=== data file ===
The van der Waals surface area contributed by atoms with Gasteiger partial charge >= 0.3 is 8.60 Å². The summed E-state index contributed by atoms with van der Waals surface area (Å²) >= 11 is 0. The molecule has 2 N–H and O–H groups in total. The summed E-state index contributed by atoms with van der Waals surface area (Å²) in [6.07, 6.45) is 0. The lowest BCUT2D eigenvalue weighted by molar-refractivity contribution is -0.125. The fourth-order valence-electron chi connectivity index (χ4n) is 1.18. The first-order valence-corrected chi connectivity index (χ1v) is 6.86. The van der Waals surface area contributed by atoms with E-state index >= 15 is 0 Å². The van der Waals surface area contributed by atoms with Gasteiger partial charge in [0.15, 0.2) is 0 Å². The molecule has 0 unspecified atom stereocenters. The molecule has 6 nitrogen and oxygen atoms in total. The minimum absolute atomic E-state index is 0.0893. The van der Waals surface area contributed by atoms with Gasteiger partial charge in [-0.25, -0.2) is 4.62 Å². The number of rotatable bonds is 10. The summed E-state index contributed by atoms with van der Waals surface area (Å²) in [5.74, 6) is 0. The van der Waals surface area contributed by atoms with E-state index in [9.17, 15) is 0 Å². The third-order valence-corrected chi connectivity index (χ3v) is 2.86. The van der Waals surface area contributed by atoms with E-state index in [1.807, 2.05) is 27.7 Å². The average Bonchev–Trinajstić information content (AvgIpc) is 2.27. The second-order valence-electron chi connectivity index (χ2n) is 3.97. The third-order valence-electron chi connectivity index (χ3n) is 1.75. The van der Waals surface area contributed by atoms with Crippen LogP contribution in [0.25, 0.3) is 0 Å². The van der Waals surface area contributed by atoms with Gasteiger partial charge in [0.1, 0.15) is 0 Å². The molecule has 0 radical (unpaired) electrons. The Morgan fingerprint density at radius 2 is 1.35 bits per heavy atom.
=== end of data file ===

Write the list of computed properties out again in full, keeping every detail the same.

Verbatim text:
The van der Waals surface area contributed by atoms with Gasteiger partial charge >= 0.3 is 8.60 Å². The summed E-state index contributed by atoms with van der Waals surface area (Å²) >= 11 is 0. The molecule has 2 N–H and O–H groups in total. The summed E-state index contributed by atoms with van der Waals surface area (Å²) in [6.07, 6.45) is 0. The lowest BCUT2D eigenvalue weighted by molar-refractivity contribution is -0.125. The fourth-order valence-electron chi connectivity index (χ4n) is 1.18. The first-order valence-corrected chi connectivity index (χ1v) is 6.86. The van der Waals surface area contributed by atoms with E-state index >= 15 is 0 Å². The van der Waals surface area contributed by atoms with Gasteiger partial charge in [0.15, 0.2) is 0 Å². The molecule has 0 unspecified atom stereocenters. The molecule has 6 nitrogen and oxygen atoms in total. The minimum absolute atomic E-state index is 0.0893. The van der Waals surface area contributed by atoms with Gasteiger partial charge in [-0.25, -0.2) is 4.62 Å². The number of rotatable bonds is 10. The summed E-state index contributed by atoms with van der Waals surface area (Å²) in [5.74, 6) is 0. The van der Waals surface area contributed by atoms with E-state index in [9.17, 15) is 0 Å². The third-order valence-corrected chi connectivity index (χ3v) is 2.86. The van der Waals surface area contributed by atoms with E-state index in [1.807, 2.05) is 27.7 Å². The average Bonchev–Trinajstić information content (AvgIpc) is 2.27. The second-order valence-electron chi connectivity index (χ2n) is 3.97. The third-order valence-electron chi connectivity index (χ3n) is 1.75. The van der Waals surface area contributed by atoms with Crippen LogP contribution in [0.25, 0.3) is 0 Å². The van der Waals surface area contributed by atoms with Gasteiger partial charge in [0.1, 0.15) is 0 Å². The molecule has 0 radical (unpaired) electrons. The Morgan fingerprint density at radius 2 is 1.35 bits per heavy atom.